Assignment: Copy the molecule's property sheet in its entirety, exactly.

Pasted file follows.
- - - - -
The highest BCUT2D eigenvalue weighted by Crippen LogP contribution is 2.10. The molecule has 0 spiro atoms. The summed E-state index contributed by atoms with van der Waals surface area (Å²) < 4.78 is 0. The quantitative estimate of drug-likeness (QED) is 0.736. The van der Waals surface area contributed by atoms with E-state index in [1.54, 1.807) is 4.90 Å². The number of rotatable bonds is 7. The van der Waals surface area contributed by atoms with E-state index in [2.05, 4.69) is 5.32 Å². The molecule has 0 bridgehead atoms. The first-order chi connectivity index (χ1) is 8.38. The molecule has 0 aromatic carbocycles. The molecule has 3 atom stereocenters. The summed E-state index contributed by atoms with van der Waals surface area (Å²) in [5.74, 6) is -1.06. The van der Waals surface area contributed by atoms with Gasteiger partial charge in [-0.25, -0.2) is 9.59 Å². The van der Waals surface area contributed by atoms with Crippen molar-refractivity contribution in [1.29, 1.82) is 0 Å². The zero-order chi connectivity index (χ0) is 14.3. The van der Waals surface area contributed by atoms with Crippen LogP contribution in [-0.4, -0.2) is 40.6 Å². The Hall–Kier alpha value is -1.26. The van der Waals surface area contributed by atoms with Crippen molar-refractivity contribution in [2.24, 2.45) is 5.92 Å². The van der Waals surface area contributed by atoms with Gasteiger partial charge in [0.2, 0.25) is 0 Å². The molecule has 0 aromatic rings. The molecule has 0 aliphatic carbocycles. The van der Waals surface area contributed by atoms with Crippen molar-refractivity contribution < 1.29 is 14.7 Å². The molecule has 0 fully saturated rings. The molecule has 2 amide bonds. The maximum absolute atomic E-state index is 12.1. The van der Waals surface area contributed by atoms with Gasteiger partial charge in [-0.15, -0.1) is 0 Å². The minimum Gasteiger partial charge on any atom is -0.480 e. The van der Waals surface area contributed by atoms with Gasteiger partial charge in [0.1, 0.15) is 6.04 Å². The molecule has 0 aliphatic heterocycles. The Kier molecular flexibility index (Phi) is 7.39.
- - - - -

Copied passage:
The highest BCUT2D eigenvalue weighted by Crippen LogP contribution is 2.10. The molecule has 0 spiro atoms. The summed E-state index contributed by atoms with van der Waals surface area (Å²) < 4.78 is 0. The quantitative estimate of drug-likeness (QED) is 0.736. The van der Waals surface area contributed by atoms with E-state index in [1.54, 1.807) is 4.90 Å². The number of rotatable bonds is 7. The van der Waals surface area contributed by atoms with E-state index in [2.05, 4.69) is 5.32 Å². The molecule has 0 bridgehead atoms. The first-order chi connectivity index (χ1) is 8.38. The molecule has 0 aromatic carbocycles. The molecule has 3 atom stereocenters. The summed E-state index contributed by atoms with van der Waals surface area (Å²) in [5.74, 6) is -1.06. The van der Waals surface area contributed by atoms with Gasteiger partial charge in [-0.25, -0.2) is 9.59 Å². The van der Waals surface area contributed by atoms with Crippen molar-refractivity contribution in [1.29, 1.82) is 0 Å². The zero-order chi connectivity index (χ0) is 14.3. The van der Waals surface area contributed by atoms with Crippen LogP contribution in [-0.4, -0.2) is 40.6 Å². The Hall–Kier alpha value is -1.26. The van der Waals surface area contributed by atoms with Crippen molar-refractivity contribution in [2.24, 2.45) is 5.92 Å². The van der Waals surface area contributed by atoms with Gasteiger partial charge in [0.2, 0.25) is 0 Å². The molecule has 0 aromatic rings. The molecule has 0 aliphatic carbocycles. The van der Waals surface area contributed by atoms with Crippen molar-refractivity contribution < 1.29 is 14.7 Å². The molecule has 0 fully saturated rings. The molecule has 2 amide bonds. The maximum absolute atomic E-state index is 12.1. The van der Waals surface area contributed by atoms with Gasteiger partial charge in [-0.15, -0.1) is 0 Å². The minimum Gasteiger partial charge on any atom is -0.480 e. The van der Waals surface area contributed by atoms with Gasteiger partial charge in [0.1, 0.15) is 6.04 Å². The molecule has 0 aliphatic heterocycles. The Kier molecular flexibility index (Phi) is 7.39.